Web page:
In particular I would like to quote Professor Cucchini’s reference to R. A. Dahl, who underlined how lobbying could actually be an opportunity for democracies (hence the title of the presentation “Pressuring democracies”) to strengthen their pluralistic approach, giving direct space to individuals and privates’ requests and suggestions in the decision-making process.

Normative references:

In the EU normative system we can find a reference to the lobbying phenomenon in article 11 TEU, which ensures the right for privates and individuals to be consulted in the decision-making process if their interests are at stake. Other references could be also found in the Code of Conduct of MEPs and other personnel of the institutions who need to be transparent at all times during their meetings with lobbyists.

A research conducted by transparency.org clearly shows, though, how regulation of lobbying is unrelated to the incidence of corruption, proving the prejudice about lobbying wrong: corruption is not a consequence of lobbying per se, but it could arise if the lobbying procedures are not transparent enough and if the people involved in the process decide to put their interests before ethics and law.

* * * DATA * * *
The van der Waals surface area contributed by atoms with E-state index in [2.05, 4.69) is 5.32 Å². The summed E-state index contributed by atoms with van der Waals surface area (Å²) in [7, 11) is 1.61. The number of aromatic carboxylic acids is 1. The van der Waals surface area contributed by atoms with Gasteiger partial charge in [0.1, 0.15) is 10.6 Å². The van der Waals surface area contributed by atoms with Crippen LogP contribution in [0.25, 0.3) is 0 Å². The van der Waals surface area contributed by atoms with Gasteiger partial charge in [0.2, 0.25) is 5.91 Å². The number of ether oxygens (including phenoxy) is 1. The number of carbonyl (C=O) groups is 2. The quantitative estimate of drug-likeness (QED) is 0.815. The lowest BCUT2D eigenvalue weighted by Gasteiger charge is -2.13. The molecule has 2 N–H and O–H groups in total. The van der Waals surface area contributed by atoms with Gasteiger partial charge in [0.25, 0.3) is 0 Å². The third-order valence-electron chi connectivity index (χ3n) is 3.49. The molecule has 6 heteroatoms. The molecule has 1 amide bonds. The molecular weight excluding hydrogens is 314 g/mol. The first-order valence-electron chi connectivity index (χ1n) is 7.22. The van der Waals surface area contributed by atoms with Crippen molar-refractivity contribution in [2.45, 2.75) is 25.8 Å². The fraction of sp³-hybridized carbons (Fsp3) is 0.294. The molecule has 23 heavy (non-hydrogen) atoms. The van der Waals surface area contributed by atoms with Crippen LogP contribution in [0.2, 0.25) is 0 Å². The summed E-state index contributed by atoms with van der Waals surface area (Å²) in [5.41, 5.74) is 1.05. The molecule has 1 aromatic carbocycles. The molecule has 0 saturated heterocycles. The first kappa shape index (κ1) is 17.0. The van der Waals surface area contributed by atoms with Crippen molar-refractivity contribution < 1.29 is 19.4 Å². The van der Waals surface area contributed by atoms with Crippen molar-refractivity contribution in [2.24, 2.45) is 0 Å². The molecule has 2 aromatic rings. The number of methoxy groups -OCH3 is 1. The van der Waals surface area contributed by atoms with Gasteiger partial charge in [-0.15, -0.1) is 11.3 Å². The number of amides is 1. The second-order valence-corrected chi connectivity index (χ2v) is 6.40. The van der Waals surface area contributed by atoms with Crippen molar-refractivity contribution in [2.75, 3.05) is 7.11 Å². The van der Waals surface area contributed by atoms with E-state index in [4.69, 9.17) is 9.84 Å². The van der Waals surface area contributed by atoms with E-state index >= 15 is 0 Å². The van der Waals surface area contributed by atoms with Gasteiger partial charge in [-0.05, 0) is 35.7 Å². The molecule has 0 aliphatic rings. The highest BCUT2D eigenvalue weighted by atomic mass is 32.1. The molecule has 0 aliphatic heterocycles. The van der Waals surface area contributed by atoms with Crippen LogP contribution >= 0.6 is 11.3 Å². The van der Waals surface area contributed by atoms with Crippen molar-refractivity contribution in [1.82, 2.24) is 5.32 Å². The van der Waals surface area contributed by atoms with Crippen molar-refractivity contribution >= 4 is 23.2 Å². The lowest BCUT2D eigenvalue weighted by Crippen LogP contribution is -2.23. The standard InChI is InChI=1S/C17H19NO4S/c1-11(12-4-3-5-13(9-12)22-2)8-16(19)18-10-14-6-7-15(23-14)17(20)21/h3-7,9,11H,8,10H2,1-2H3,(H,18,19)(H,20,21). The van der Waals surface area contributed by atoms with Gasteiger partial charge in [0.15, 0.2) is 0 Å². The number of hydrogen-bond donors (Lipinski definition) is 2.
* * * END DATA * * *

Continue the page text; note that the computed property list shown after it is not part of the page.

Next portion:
Professor Cucchini suggested that a draft of regulation about lobbying should particularly revolve around 4 cardinal points which I would like to quote:

  • Registering the agencies, enterprises and organizations exerting lobbying-related activities;
  • A professional approach to the lobbying procedures, in order to render every passage of the process less opaque;
  • Transparency, resulting from the two afore-mentioned points;
  • The chance to lobby for an enterprise or a cause as apro-bono activity, in order to overcome the widely spread belief (which is in many cases actually true) that lobbying is something accessible only to the wealthy.

Different approaches, a common scheme:

What should be immediately pointed out is that lobbying techniques largely vary depending on the aim and the recipient, but also according to the political culture of a country, in particular it seems widely acknowledged that US lobbying is quite different from European lobbying, the former being usually conducted under the major principle of transparency, the latter privileging broader bases of participation in the decision-making process.